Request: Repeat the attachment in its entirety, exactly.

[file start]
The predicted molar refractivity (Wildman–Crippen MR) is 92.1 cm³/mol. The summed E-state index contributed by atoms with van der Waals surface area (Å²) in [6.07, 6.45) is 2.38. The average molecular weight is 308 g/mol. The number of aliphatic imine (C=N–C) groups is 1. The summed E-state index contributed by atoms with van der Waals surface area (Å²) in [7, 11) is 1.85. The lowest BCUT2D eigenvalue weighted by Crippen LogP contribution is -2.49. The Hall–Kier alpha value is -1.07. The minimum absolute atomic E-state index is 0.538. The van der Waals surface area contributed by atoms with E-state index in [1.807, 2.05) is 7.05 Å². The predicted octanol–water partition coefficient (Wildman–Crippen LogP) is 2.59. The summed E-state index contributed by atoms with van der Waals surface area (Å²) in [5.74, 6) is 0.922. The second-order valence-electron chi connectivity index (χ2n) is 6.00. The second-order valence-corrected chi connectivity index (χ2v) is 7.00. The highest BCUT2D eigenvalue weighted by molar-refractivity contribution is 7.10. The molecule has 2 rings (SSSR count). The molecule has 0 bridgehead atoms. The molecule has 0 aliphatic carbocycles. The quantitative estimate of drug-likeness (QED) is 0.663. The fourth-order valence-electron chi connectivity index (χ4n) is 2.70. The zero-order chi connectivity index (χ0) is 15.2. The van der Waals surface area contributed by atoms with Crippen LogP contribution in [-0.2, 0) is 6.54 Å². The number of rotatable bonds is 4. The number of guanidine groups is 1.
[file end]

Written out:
The predicted molar refractivity (Wildman–Crippen MR) is 92.1 cm³/mol. The summed E-state index contributed by atoms with van der Waals surface area (Å²) in [6.07, 6.45) is 2.38. The average molecular weight is 308 g/mol. The number of aliphatic imine (C=N–C) groups is 1. The summed E-state index contributed by atoms with van der Waals surface area (Å²) in [7, 11) is 1.85. The lowest BCUT2D eigenvalue weighted by Crippen LogP contribution is -2.49. The Hall–Kier alpha value is -1.07. The minimum absolute atomic E-state index is 0.538. The van der Waals surface area contributed by atoms with E-state index in [1.807, 2.05) is 7.05 Å². The predicted octanol–water partition coefficient (Wildman–Crippen LogP) is 2.59. The summed E-state index contributed by atoms with van der Waals surface area (Å²) in [5.74, 6) is 0.922. The second-order valence-electron chi connectivity index (χ2n) is 6.00. The second-order valence-corrected chi connectivity index (χ2v) is 7.00. The highest BCUT2D eigenvalue weighted by molar-refractivity contribution is 7.10. The molecule has 2 rings (SSSR count). The molecule has 0 bridgehead atoms. The molecule has 0 aliphatic carbocycles. The quantitative estimate of drug-likeness (QED) is 0.663. The fourth-order valence-electron chi connectivity index (χ4n) is 2.70. The zero-order chi connectivity index (χ0) is 15.2. The van der Waals surface area contributed by atoms with Crippen LogP contribution in [-0.2, 0) is 6.54 Å². The number of rotatable bonds is 4. The number of guanidine groups is 1.